## NCERT Solutions for Class 12 Chemistry Chapter 3 – Free PDF Download

**NCERT Solutions for Class 12 Chemistry Chapter 3 Electrochemistry** play a pivotal role in the CBSE Class 12 Chemistry board examination. NCERT Solutions for Class 12 Chemistry are comprehensive materials that have answers to the exercise present in the NCERT Textbook. These solutions are developed by subject experts at BYJU’S, following the latest CBSE Syllabus for 2022-23 and its guidelines.

By studying these **NCERT Solutions for Class 12 Chemistry,** students will be able to solve different kinds of questions that might appear in the board examination and entrance examinations. These solutions are presented in a clear and step-wise format for ease of understanding. To download the NCERT Solutions for Class 12 Chemistry Chapter 3 PDF, click the link given below.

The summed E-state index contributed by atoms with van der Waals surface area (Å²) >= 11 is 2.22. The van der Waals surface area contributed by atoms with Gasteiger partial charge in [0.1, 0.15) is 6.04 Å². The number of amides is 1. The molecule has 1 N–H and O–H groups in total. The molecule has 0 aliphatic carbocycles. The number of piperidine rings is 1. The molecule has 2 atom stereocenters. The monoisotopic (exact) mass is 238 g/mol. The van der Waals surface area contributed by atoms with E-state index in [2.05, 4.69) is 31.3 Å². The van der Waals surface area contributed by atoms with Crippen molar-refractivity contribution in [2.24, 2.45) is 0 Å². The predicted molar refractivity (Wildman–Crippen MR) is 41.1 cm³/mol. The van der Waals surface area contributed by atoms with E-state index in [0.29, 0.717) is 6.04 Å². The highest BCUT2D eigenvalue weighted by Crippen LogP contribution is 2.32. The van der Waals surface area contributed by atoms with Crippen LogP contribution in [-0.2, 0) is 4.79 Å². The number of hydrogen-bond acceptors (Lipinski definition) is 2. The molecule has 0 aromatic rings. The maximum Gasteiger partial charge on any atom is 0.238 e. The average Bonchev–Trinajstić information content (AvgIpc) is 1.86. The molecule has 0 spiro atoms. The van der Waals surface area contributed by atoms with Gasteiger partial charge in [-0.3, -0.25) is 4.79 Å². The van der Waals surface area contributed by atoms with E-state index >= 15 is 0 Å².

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### Class 12 Chemistry NCERT Solutions Chapter 3 Electrochemistry – Important Questions

*Q 3.1:*

**Arrange the following metals in the order in which they displace each other from the solution of their salts. Al, Cu, Fe, Mg and Zn.**

*Answer:*

According to their reactivity, the given metals replace the others from their salt solutions in the said order: Mg, Al, Zn, Fe, and Cu.

Mg: Al: Zn: Fe: Cu

*Q 3.2:*

**Given the standard electrode potentials.****K ^{+}/K = –2.93V**

**Ag ^{+}/Ag = 0.80V**

**Hg ^{2+}/Hg = 0.79V**

**Mg ^{2+}/Mg = –2.37 V**

**Cr ^{3+}/Cr = – 0.74V**

**Arrange these metals in their increasing order of reducing power.**

*Ans:*

The reducing power increases with the lowering of the reduction potential. In order of given standard electrode potential (increasing order): K^{+}/K < Mg^{2+}/Mg < Cr^{3+}/Cr < Hg^{2+}/Hg < Ag^{+}/Ag